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Plant Physiology Morphology Seasonality and Life Cycles Grazing and Plant Growth Seasonal Growth Rates Germination and Seedling Establishment Grazing Optimization.

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Presentation on theme: "Plant Physiology Morphology Seasonality and Life Cycles Grazing and Plant Growth Seasonal Growth Rates Germination and Seedling Establishment Grazing Optimization."— Presentation transcript:

1 Plant Physiology Morphology Seasonality and Life Cycles Grazing and Plant Growth Seasonal Growth Rates Germination and Seedling Establishment Grazing Optimization Carbohydrates and Allocation Reproduction Grass Anatomy Forb Anatomy Shrub Anatomy You are here Secondary Compounds Grazing Resistance Forage Quality RDM Grazing Effects Photosynthesis Water and Nutrients Life Cycles and Phenology

2 Seasonality and Life Cycles Terminology Life Cycles Seasonal growth rates Forage Quality RDM Seasonality and Life Cycles Seasonal Growth Rates You are here Forage Quality RDM Life Cycles and Phenology

3 The Phenology Handbook, pg 1-15 George et al Annual Range Forage Production George and Bell Using Stage of Maturity…….. Return to Course Map Seasonality and Seasonality and Life Cycles Life Cycles SEASONALITY & LIFE CYCLES

4 Terminology Terminology Life Cycles Forage Quality Seasonal growth rates RDM Return to Course Map Plant Physiology

5 Annual Perennial Seasonality and Life Cycles Return to Course Map

6 Grass: monocot, most are not woody Forb: dicot, non-woody Shrub Dicot, woody Return to Course Map Seasonality and Life Cycles

7 Return to Course Map Seasonality and Life Cycles PHENOLOGY PHENOLOGY is the science that measures the timing of life cycle events for plants, animals, and microbes, and detects how the environment influences the timing of those events. In the case of flowering plants, these life cycle events, include leaf budburst, first flower, last flower, first ripe fruit, seed set, leaf shedding, others.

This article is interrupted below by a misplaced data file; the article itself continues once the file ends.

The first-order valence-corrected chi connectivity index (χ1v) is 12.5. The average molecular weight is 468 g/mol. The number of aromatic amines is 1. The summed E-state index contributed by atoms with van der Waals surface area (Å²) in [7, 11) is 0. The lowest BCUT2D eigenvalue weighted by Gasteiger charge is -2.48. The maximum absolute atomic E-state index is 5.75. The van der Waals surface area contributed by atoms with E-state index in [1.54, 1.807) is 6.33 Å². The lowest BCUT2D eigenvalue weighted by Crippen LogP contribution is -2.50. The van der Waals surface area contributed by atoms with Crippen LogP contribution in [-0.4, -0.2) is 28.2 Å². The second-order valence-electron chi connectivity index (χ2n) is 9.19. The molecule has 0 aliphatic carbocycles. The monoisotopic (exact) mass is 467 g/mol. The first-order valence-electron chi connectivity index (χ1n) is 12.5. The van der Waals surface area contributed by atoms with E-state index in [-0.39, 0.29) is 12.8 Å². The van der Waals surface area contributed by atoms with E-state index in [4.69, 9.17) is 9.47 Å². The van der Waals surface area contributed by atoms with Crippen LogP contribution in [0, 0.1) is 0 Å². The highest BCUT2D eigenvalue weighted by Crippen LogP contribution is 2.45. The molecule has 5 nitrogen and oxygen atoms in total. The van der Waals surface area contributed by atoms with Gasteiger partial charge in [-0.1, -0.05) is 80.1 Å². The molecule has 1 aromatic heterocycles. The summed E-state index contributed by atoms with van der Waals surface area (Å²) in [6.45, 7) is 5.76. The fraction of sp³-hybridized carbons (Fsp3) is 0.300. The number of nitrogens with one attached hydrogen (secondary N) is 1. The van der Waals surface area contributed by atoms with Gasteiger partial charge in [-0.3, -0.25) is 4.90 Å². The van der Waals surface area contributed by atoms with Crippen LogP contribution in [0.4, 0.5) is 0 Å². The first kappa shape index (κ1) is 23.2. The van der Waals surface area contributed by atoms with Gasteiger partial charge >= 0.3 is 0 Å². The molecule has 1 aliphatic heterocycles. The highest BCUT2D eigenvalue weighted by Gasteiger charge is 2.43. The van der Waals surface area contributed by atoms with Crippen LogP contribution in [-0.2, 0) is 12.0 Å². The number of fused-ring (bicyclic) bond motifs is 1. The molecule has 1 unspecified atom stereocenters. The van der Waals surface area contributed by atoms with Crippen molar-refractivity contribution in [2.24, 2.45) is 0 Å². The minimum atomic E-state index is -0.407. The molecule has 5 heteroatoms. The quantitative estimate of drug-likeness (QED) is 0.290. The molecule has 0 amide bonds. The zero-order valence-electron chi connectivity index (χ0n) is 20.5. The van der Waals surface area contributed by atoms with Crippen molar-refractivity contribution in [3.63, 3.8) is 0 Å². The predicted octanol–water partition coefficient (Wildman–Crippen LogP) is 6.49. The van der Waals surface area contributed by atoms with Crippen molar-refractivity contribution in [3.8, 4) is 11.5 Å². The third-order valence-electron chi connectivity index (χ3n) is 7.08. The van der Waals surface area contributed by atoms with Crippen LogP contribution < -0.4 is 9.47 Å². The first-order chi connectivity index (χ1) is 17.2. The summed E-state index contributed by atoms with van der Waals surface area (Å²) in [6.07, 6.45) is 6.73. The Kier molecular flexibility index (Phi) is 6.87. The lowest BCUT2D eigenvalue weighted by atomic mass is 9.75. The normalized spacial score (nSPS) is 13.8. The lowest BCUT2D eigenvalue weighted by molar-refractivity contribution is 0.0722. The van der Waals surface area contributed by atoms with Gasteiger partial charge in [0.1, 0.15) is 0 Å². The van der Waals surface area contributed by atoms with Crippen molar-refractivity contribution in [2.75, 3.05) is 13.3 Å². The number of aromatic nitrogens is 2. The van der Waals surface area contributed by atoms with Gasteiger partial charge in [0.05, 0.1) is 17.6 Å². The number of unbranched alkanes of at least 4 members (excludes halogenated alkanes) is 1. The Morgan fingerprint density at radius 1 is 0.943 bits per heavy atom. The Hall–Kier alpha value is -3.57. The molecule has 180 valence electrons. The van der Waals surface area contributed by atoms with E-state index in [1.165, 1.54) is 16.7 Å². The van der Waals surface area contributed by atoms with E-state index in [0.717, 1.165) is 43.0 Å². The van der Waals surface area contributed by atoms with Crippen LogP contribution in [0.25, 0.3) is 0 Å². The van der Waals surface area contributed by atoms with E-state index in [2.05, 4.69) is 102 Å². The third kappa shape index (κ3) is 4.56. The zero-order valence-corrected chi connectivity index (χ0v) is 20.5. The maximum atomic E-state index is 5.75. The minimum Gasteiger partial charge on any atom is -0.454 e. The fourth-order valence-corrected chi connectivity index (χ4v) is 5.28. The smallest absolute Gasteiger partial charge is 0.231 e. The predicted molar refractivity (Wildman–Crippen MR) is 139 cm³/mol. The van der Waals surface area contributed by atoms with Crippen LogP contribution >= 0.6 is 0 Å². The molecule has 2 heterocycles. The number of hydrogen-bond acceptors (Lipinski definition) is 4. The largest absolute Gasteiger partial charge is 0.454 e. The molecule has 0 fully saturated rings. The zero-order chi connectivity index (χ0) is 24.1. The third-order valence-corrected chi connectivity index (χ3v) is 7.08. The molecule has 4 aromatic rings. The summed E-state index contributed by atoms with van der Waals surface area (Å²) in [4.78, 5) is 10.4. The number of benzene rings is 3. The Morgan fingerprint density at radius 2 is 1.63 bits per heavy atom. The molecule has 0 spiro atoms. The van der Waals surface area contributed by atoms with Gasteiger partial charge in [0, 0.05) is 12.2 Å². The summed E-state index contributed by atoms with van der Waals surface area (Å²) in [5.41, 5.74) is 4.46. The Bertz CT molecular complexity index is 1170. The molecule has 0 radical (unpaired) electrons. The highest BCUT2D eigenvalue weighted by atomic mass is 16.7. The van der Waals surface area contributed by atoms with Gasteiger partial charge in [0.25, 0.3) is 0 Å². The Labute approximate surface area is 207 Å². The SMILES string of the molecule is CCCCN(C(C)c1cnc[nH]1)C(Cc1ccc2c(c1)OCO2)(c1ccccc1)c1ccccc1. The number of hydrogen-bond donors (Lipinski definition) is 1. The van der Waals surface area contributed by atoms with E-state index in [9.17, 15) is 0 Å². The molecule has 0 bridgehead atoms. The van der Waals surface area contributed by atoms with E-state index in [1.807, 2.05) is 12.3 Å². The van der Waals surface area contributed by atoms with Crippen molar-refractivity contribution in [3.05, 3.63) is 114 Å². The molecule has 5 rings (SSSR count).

8 Terminology Life Cycles Life Cycles Forage Quality Seasonal growth rates RDM Return to Course Map Plant Physiology

9 Return to Course Map Seasonality and Life Cycles

10 Annuals Germination Vegetative Seedling establishment Leaf growth Winter growth is slow Growth accelerates in spring Flowering Seed Set, Drying Dry and Die Seasonality and Life Cycles Return to Course Map

11 NDJFMAMJJASO Germination & Seedling Establishment Slow Vegetative Growth Rapid Vegetative Growth Little or No Vegetative Growth Tiller Development Flowering Seed Development Seed Set Drying Stems & Leaves Dry & Dead Stems & Leaves Seasonality and Life Cycles Timing of phenological events

12 Perennials Lives several years Sexual reproduction Vegetative reproduction Stolons and Rhizomes Winter dormancy Dry season dormancy Vegetative phase Flowering Seed set and dispersal Dormancy Return to Course Map Seasonality and Life Cycles

13 Return to Course Map NDJFMAMJJASO Dormant or Slow Vegetative GrowthRapid Vegetative Growth Slow Vegetative Growth DormantTiller Development DormantCarbohydrate UseCarbohydrate Storage Apical Meristems Near Soil Surface Flower Stems Elongate Flowering Seed Development Seed Set Drying Stems & Leaves Dry & Dead Stems & Leaves Seasonality and Life Cycles Timing of phenological events

14 Return to Course Map Seasonality and Life Cycles Phenological events

15 Terminology Life Cycles Forage Quality Forage Quality Seasonal growth rates RDM Return to Course Map Plant Physiology

16 Crude protein decreases in annual grasses with stage of maturity (see ANR Publications 8019 and 8022) Return to Course Map Seasonality and Life Cycles

17 Terminology Life Cycles Forage Quality Seasonal growth rates Seasonal growth rates RDM Return to Course Map Plant Physiology

18 D1 J1 F1 M1 A1 M1 Peak Return to Course Map Seasonality and Life Cycles

19 Growth rates of perennials in northeastern California Return to Course Map Seasonality and Life Cycles

20 Terminology Life Cycles Seasonal growth rates Forage Quality RDM RDM Return to Course Map Plant Physiology

21 Moderate grazing results in recommended RDM levels Heavy grazing results in low RDM levels Light grazing results in high RDM levels Seasonality and Life Cycles Return to Course Map

22 Seasonality and Life Cycles Return to Course Map In this section you have learned the differences between annual and perennial life cycles and how plant growth rates and forage quality change as range and pasture plants move through their life cycle.